College graduates from the class of 2016 can toss their caps in the air this year with a little more confidence: 67 percent of employers plan to hire them. That’s the highest percentage
since 2007, according to a recent survey from CareerBuilder. Both the improving economy and a rising number of retirees are creating room for advancement and, in turn, openings for entry-level candidates.
But don’t celebrate just yet, grads (and your parents). “Just because there are vacancies doesn’t mean college students are always ready to fill them,” Rosemary Haefner, chief human resources officer for CareerBuilder, said in a recent press release. Some employers are not convinced new college grads are ready for the working world. Their chief complaint? Too much emphasis on book learning instead of real-world experience.
Of course, this survey included employers in a wide variety of business sectors, and is not necessarily indicative of the meetings and hospitality industries. But it does make this month’s CMP Series article on internships all the more relevant. Convene Digital Editor Kate Mulcrone talked to two college professors about how they support internships as part of the learning process, as well as two meeting professionals who employ interns, for insights on how to make it a valuable experience for all parties.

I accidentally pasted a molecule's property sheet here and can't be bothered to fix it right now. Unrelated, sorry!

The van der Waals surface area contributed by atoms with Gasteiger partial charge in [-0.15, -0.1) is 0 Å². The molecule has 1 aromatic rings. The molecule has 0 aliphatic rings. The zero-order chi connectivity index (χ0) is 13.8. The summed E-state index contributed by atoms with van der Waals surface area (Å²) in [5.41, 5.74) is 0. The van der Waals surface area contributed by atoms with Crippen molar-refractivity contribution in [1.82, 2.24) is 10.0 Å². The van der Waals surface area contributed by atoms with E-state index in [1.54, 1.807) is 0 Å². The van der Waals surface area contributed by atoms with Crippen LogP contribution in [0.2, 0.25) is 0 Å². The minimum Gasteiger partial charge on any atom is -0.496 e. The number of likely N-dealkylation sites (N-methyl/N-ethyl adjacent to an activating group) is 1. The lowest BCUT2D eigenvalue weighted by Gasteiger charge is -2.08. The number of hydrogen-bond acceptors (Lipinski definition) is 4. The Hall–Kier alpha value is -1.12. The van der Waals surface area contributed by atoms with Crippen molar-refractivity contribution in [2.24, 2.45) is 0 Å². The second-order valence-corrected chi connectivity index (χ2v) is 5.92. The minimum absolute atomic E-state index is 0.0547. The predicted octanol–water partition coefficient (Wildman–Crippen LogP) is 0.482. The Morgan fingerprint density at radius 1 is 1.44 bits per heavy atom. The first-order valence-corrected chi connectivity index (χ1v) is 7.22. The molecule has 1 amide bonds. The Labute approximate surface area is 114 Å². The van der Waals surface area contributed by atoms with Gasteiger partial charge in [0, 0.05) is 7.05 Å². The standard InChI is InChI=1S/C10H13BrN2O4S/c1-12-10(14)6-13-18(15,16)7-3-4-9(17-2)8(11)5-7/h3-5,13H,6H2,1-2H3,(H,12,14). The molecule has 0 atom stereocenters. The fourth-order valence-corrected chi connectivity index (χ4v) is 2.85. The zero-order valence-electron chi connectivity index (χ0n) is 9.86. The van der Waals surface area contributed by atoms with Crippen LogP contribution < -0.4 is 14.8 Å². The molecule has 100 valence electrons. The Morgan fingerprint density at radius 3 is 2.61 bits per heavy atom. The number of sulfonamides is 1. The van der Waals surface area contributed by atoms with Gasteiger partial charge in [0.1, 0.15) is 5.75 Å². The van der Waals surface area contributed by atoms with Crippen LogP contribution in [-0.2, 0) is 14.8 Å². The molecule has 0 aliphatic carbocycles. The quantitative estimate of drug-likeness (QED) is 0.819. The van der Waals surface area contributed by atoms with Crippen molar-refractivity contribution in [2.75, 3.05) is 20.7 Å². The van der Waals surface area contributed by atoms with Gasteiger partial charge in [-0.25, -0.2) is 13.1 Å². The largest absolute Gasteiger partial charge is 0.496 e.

It’s clear that the onus for preparing students for the real world shouldn’t only be on universities. As employers and industry stewards, we all share a responsibility for helping those who have a genuine interest in the meetings industry to get enough first-hand experience to understand how it works.
Offering internships or mentoring opportunities is important. But as our article points out, it’s critical that those internships help prospective employees participate in the day-to-day work in a meaningful way, and that they aren’t just given menial tasks and limited exposure to the ins and outs of your business.
For those of you already in the working world, don’t forget about your own ongoing professional development. Recent graduates aren’t the only ones who will move from job to job. According to the Bureau of Labor Statistics, younger Baby Boomers have already changed jobs about 12 times, and that number is sure to go up as they finish out their careers.
No matter where you are in your career, getting exposure to new and different industry roles is a move that is likely to pay off in the future. That can be accomplished not only through internships and job hopping, but via volunteer positions, networking, mentoring, and reverse-mentoring. There’s much to be learned from younger generations, especially when it comes to their digital mastery. And who knows? That recent college graduate you work with today may help make a connection for you in the future.